The idea is similar to that of NVIDIA's Tegra 3 and Tegra 4 processors, which use a stealth low-power core to perform low-priority tasks, saving the four high-power cores for substantial operations. In the ARM big.LITTLE system, the Cortex A7 will be used for light tasks; saving the Cortex A15 for more complex and power-hungry jobs. If things are really tough, both cores will light up.
There's an advantage that the big.LITTLE system has over NVIDIA's 4-plus-1 system. In the case of extreme need, all the cores can work together. In NVIDIA's case, the ghost or lower-power processor never lights up at the same time to aid the other four cores.
This three-tiered power system should allow the Exynos 5 to use less battery, always a sore point whether one is using a tablet or a smartphone, while also allowing it to outspeed just about any other processor.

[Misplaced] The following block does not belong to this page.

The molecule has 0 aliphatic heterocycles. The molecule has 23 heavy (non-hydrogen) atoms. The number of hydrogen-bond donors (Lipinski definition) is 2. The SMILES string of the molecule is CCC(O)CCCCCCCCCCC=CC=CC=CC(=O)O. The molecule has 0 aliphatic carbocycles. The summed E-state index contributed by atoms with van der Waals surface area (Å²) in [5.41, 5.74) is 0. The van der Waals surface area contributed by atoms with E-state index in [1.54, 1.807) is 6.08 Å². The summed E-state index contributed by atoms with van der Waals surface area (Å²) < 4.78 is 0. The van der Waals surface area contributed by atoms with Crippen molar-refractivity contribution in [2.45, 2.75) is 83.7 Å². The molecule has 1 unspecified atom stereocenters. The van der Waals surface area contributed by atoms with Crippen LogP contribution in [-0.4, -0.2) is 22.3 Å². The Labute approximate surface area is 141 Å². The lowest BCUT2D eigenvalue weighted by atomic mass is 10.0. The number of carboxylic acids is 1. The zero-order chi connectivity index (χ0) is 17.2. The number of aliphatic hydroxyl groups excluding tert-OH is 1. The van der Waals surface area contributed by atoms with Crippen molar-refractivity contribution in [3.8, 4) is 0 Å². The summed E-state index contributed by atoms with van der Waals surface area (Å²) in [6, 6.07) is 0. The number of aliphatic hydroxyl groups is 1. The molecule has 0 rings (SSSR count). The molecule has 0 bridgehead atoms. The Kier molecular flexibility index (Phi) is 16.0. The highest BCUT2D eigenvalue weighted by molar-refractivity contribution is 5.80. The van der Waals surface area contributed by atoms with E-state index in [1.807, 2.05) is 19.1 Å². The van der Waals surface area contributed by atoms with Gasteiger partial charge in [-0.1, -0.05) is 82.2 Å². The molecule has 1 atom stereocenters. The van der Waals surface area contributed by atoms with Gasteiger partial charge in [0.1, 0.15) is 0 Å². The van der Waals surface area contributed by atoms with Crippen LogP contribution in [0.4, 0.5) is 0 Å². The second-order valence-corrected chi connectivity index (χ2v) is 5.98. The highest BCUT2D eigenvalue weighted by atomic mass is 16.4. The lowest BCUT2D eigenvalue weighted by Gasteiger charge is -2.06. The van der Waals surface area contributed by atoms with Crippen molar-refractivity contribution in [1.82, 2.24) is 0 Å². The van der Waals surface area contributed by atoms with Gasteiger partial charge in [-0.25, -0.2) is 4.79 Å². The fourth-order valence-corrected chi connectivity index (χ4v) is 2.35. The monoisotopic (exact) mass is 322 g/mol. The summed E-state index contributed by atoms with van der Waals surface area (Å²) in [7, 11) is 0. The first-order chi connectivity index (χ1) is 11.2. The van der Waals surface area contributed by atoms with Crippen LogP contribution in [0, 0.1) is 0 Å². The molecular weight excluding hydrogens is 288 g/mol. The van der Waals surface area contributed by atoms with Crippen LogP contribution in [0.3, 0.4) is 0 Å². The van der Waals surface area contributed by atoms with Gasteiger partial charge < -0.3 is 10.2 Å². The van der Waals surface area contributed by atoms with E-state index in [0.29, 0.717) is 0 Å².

Performance-wise, Samsung on Thursday claimed that its new Exynos 5 Octa will be the most powerful processor to ever be used on a smartphone or tablet. Of course, we just heard this same claim when NVIDIA unveiled its Tegra 4.
Naturally, the big questions are when and where. In other words, when will it be released and where -- in what processor -- will it show up in. Naturally, Samsung didn't open up on these points, but there have already been rumors it will power the new flagship Galaxy S IV when it’s released later this year.